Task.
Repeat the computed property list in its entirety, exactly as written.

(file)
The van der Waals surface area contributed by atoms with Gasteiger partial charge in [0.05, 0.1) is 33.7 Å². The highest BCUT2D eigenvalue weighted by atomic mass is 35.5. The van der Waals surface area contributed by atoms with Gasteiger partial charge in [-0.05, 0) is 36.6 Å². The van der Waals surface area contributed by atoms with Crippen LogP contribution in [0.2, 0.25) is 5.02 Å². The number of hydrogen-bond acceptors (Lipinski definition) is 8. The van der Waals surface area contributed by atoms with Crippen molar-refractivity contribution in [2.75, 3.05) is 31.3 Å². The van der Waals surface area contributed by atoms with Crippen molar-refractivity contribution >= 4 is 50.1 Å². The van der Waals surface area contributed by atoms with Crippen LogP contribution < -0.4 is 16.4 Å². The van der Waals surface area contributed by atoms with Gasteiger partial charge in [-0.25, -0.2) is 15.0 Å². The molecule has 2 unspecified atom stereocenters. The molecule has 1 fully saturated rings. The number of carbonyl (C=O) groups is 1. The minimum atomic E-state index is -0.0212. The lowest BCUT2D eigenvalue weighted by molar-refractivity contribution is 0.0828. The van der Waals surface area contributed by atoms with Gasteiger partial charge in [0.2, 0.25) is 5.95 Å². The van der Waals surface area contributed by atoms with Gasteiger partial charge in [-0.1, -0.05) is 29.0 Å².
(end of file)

The van der Waals surface area contributed by atoms with Gasteiger partial charge in [0.05, 0.1) is 33.7 Å². The highest BCUT2D eigenvalue weighted by atomic mass is 35.5. The van der Waals surface area contributed by atoms with Gasteiger partial charge in [-0.05, 0) is 36.6 Å². The van der Waals surface area contributed by atoms with Crippen LogP contribution in [0.2, 0.25) is 5.02 Å². The number of hydrogen-bond acceptors (Lipinski definition) is 8. The van der Waals surface area contributed by atoms with Crippen molar-refractivity contribution in [2.75, 3.05) is 31.3 Å². The van der Waals surface area contributed by atoms with Crippen molar-refractivity contribution >= 4 is 50.1 Å². The van der Waals surface area contributed by atoms with Crippen LogP contribution < -0.4 is 16.4 Å². The van der Waals surface area contributed by atoms with Gasteiger partial charge in [-0.25, -0.2) is 15.0 Å². The molecule has 2 unspecified atom stereocenters. The molecule has 1 fully saturated rings. The number of carbonyl (C=O) groups is 1. The minimum atomic E-state index is -0.0212. The lowest BCUT2D eigenvalue weighted by molar-refractivity contribution is 0.0828. The van der Waals surface area contributed by atoms with Gasteiger partial charge in [0.2, 0.25) is 5.95 Å². The van der Waals surface area contributed by atoms with Gasteiger partial charge in [-0.1, -0.05) is 29.0 Å².